Klaus Kleinfeld had a solution to one of the world's pressing problems. For the first time in human history, more people live in cities than in a rural environment. This massive urbanization is taxing public infrastructure, such as roads, railways, health-care systems, power networks and water resources. In the old industrial countries, infrastructure is aging. In the developing world, the infrastructure needed to sustain a modern economy often doesn't exist. A study by Booz Allen Hamilton concludes that from now until 2030, the world will spend $41 trillion just to maintain infrastructure at current levels. Kleinfeld, 49, the CEO of Siemens, which makes everything from power plants and water systems to CT scanners and dishwashers, was determined to be the go-to guy to take care of the planet's fix-it list.
"If you want to label it and call it infrastructure in a broad sense, it's what Siemens is really about," Kleinfeld told TIME earlier this year. "Everybody should have the opportunity to lead a reasonably good life. And if we really, truly believe this, I think we have to act on those types of challenges--water, clean water, as well as a clean environment and energy. Those are massive problems."
But before Kleinfeld got a chance to solve the world's troubles, he couldn't adequately solve one massive problem at Siemens. For months now, prosecutors and securities watchdogs in Europe and the U.S. have been investigating current and former Siemens employees, including some senior executives, on various allegations of corruption and foul play. In November, police raided some 30 Siemens offices--Kleinfeld's among them--confiscating documents and detaining several executives in connection with alleged illegal bribes paid to foreign officials to win telecommunications contracts.
Although Kleinfeld has never been implicated in anything illegal, key directors on the supervisory board that oversees management felt a clean sweep at the top was necessary to restore the company's credibility. Kleinfeld's future took a dismal turn on April 19, when his predecessor and mentor, Heinrich Von Pierer, most recently the chairman of the supervisory board and under whose watch the alleged crimes occurred, resigned under pressure. The board then took off the table discussions to extend Kleinfeld's contract, which is due to expire in September, until it had a better idea of where the investigation was heading. It was a prudent action, but Kleinfeld, disgusted by the lack of confidence, took himself off the table, telling the company he would no longer be available as of Oct. 1. "Every day I have to go out there and put my credibility on the line," he told reporters on April 26. "The team needs to know there is clear leadership. It's not about individuals but whether you have the entire supervisory board united behind you. That was the issue for me."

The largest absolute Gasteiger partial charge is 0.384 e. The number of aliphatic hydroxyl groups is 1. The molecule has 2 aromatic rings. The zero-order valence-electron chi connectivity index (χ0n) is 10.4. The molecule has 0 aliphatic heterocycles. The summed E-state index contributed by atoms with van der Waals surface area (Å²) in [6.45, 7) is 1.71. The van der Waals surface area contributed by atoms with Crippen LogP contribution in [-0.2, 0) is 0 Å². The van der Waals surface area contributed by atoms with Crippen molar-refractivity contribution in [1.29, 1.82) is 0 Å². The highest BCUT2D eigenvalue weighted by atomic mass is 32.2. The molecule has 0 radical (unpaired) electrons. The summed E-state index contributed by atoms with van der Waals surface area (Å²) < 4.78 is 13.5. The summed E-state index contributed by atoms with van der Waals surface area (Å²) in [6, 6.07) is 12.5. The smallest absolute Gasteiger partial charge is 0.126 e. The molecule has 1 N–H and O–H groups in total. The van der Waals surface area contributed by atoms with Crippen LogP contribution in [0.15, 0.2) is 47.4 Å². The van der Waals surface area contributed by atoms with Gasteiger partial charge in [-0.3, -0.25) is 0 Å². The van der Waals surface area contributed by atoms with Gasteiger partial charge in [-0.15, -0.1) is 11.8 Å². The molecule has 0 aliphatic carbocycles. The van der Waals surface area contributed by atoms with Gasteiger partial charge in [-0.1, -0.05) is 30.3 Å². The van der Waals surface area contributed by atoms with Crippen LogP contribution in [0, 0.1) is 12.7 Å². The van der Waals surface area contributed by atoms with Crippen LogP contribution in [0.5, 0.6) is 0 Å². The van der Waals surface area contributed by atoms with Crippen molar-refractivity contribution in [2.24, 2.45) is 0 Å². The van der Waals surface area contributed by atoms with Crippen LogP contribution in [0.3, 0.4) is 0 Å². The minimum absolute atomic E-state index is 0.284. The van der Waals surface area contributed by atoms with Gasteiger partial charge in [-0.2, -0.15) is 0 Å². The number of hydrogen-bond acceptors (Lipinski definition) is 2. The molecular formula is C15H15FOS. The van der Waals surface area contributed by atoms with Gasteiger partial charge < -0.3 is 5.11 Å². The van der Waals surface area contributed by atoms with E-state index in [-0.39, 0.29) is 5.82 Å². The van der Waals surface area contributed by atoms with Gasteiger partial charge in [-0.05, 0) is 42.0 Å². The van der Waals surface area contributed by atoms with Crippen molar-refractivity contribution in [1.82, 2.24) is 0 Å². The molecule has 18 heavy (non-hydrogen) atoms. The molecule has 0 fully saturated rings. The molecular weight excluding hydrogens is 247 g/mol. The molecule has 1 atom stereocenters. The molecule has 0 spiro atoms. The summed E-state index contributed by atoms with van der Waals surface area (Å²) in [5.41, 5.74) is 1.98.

It's a loss for Siemens--and bitterly ironic in that Kleinfeld had acted boldly not only in responding to the investigation but also in separating Siemens' culture and strategy from that of Von Pierer's. Kleinfeld appointed the law firm Debevoise & Plimpton LLP to do a complete audit of the company, and another heavyweight, Davis Polk & Wardell, as corporate counsel. He named Daniel Noa, a former German prosecutor, as the company's new chief compliance officer (CCO) and hired Michael Hershman, a former U.S. military intelligence officer and one of the founders of anticorruption watchdog Transparency International, as a compliance consultant.